The really surprising thing about The Pink Panther 2 is that it’s not that bad. All things considered, that is.
Purists, stow your slings and arrows and hear me out. Of course it’s not on the level of the real Pink Panthers, the Peter Sellers/Blake Edwards collaborations. Of course not. How could it be? But the fact is that there have now just as many Pink Panther movies without Sellers as with him. (I’m splitting the difference with Trail; obviously it was made after Sellers was dead, but his presence in old footage still elevates the first half of that movie above most of what came after.) And, for better or for worse–and following in the shoes of Alan Arkin, Roger Moore and (to some extent) Roberto Begnini, Steve Martin is now the only pretender to the throne to actually essay the role of Inspector Clouseau on two occasions.
Martin is actually the biggest flaw in this new film, and that’s from an admittedly biased point of view. I just can’t shake Sellers’ definitive portrayal from my head, and he’s too different for me. Then again, I can see why he opted not to do a direct imitation. Martin doesn’t even imitate Sellers’ unique French accent (which Moore actually parroted rather perfectly); instead he creates his own version. And I find that jarring. As I say, I can see why the actor chose not to mimic Sellers, but the fact is everyone’s going to compare them already, so why not give the people what they expect? Oh well.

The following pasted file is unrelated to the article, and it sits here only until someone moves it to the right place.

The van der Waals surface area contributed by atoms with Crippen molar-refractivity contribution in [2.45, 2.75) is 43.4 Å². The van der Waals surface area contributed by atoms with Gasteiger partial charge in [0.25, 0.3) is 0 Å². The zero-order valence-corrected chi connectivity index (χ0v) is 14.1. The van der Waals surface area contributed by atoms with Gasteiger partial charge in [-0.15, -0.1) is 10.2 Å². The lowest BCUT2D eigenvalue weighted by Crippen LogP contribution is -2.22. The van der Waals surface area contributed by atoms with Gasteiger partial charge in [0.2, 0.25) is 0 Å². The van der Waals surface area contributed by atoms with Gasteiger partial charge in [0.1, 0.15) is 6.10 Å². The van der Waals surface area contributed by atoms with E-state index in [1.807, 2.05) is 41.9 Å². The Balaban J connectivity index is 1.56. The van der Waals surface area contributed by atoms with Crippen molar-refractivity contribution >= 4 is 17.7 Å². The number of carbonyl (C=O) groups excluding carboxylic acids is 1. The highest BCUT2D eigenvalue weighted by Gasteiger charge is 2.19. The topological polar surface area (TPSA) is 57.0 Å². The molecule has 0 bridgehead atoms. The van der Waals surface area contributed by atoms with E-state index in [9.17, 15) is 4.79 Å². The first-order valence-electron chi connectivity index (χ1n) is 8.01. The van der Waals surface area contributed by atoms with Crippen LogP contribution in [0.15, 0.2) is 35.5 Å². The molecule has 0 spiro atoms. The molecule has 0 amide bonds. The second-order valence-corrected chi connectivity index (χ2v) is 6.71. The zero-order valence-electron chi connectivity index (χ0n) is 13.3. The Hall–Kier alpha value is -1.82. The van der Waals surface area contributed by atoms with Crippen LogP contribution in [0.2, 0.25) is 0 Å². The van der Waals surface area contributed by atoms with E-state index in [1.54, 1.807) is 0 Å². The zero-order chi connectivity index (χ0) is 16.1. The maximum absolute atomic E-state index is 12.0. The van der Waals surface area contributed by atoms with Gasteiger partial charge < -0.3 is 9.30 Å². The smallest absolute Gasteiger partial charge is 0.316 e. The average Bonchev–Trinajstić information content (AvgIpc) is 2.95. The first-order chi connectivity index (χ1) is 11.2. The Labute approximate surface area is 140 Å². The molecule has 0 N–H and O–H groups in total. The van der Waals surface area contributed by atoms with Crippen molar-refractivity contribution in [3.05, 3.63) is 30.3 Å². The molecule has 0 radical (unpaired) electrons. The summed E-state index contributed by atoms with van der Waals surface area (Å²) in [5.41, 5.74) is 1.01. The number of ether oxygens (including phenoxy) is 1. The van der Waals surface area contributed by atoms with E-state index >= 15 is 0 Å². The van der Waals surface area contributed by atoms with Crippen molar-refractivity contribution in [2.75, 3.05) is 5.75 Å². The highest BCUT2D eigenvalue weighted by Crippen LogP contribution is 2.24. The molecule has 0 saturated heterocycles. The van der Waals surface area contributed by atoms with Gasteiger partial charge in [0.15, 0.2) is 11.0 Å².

So we have a jarringly different Clouseau in the lead (one which seems to owe more to Sacha Baron Cohen's Borat than to Sellers), and beyond that, it’s a pretty funny movie. I found myself laughing quite a bit–which is also quite a bit more than I had honestly expected to. The Pink Panther 2 is certainly on par with Martin’s first go-round (which, granted, isn’t saying much), and to my mind a slight improvement, even.
John Cleese, for instance, is a marked improvement over Kevin Kline in filling the shoes of the great Herbert Lom as Chief Inspector Dreyfus. It’s the kind of role that Cleese can do in his sleep, but why fault a man for being perfect for his part? His first scene (opposite former James Bond Admiral Goeffrey Palmer) gives him the opportunity to perform his patented slow burn to hilarious effect. He even gets in a nice nod to Lom with the way he barks the word "Clouseau!" though he doesn’t affect Lom’s famous tic. Cleese doesn’t get a lot to do in this movie, but he elevates every scene he’s in. In fact, I kind of a little bit hope this movie does well enough to warrant a second sequel, just for the chance to see more of Cleese as Dreyfus!